Contemporary democratic society has been unable or unwilling to reconcile the deontological and teleological traditions or to choose between them. So our ideology accommodates both. The American political system operates according to two dif- ferent ethical standards within constitutional and legal limits. Teleology’s utilitarian principle is deeply embedded in American culture and politics, as illustrated by the widespread use of formal and informal cost-benefit analysis. The Bill of Rights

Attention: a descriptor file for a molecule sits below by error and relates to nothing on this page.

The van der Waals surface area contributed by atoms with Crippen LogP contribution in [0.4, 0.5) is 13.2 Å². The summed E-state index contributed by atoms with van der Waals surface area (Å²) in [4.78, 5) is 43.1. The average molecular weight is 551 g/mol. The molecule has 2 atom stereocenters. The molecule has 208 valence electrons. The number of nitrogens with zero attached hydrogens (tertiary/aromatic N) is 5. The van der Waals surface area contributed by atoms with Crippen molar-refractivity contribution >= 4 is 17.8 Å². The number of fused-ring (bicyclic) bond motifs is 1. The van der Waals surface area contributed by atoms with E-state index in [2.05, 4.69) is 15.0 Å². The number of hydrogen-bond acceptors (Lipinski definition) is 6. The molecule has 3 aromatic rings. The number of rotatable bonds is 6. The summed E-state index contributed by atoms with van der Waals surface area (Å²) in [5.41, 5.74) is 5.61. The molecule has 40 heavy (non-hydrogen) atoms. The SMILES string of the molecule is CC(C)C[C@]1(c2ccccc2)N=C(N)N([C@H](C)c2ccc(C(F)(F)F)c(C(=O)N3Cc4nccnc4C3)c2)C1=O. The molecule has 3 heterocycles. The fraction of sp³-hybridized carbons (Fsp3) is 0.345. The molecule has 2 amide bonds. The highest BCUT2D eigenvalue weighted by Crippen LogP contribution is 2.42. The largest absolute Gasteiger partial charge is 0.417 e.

Act utilitarianism triggers concerns of fairness, equity, and responsibility. Rule utilitarianism eliminates certain objections (such as the insurance offset) but, as important as it may be to a public servant, it hardly satisfies grieving stakeholders unimpressed by seemingly formalistic statute and regulation and personally searching for something emotionally more satisfying. And last, from a duty-based or deontological approach, it appears that the fund is compassionate but misguided; its very structure violates the notion of respect for people simply as people by discriminating among them through a differential valuation of loss. Because this case presents real ethical dilemmas, no formulation may satisfy all ethical objectives and objections. This defines the reality of the job for many professionals in public service.